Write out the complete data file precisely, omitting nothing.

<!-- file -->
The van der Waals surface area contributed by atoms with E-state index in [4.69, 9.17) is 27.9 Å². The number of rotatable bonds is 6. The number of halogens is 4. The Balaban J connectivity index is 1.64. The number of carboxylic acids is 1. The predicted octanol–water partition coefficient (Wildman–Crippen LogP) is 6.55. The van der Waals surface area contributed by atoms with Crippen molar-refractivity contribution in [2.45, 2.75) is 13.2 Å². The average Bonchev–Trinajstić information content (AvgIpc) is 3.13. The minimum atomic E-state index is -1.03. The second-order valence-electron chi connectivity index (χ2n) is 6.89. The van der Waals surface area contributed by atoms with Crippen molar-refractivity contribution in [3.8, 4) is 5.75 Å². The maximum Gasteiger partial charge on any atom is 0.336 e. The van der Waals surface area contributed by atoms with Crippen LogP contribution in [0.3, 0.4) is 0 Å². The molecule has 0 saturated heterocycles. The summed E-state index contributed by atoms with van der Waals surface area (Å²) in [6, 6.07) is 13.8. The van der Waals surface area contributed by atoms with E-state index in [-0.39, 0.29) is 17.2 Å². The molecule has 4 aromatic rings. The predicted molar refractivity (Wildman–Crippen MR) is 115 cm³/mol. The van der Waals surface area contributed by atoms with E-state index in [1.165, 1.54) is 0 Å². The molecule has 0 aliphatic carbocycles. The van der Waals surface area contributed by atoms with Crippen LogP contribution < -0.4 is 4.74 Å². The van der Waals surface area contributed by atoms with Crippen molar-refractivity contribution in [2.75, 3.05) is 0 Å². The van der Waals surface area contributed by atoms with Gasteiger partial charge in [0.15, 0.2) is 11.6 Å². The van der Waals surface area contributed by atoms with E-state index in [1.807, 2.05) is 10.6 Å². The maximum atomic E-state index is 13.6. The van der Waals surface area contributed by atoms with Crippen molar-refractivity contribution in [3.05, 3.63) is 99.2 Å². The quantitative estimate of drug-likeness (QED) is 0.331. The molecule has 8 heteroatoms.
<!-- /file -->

The van der Waals surface area contributed by atoms with E-state index in [4.69, 9.17) is 27.9 Å². The number of rotatable bonds is 6. The number of halogens is 4. The Balaban J connectivity index is 1.64. The number of carboxylic acids is 1. The predicted octanol–water partition coefficient (Wildman–Crippen LogP) is 6.55. The van der Waals surface area contributed by atoms with Crippen molar-refractivity contribution in [2.45, 2.75) is 13.2 Å². The average Bonchev–Trinajstić information content (AvgIpc) is 3.13. The minimum atomic E-state index is -1.03. The second-order valence-electron chi connectivity index (χ2n) is 6.89. The van der Waals surface area contributed by atoms with Crippen molar-refractivity contribution in [3.8, 4) is 5.75 Å². The maximum Gasteiger partial charge on any atom is 0.336 e. The van der Waals surface area contributed by atoms with Crippen LogP contribution in [0.3, 0.4) is 0 Å². The molecule has 0 saturated heterocycles. The summed E-state index contributed by atoms with van der Waals surface area (Å²) in [6, 6.07) is 13.8. The van der Waals surface area contributed by atoms with E-state index in [-0.39, 0.29) is 17.2 Å². The molecule has 4 aromatic rings. The predicted molar refractivity (Wildman–Crippen MR) is 115 cm³/mol. The van der Waals surface area contributed by atoms with E-state index in [1.165, 1.54) is 0 Å². The molecule has 0 aliphatic carbocycles. The van der Waals surface area contributed by atoms with Crippen LogP contribution < -0.4 is 4.74 Å². The van der Waals surface area contributed by atoms with Crippen molar-refractivity contribution in [2.75, 3.05) is 0 Å². The van der Waals surface area contributed by atoms with Gasteiger partial charge in [0.15, 0.2) is 11.6 Å². The van der Waals surface area contributed by atoms with E-state index in [1.807, 2.05) is 10.6 Å². The maximum atomic E-state index is 13.6. The van der Waals surface area contributed by atoms with Crippen molar-refractivity contribution in [3.05, 3.63) is 99.2 Å². The quantitative estimate of drug-likeness (QED) is 0.331. The molecule has 8 heteroatoms.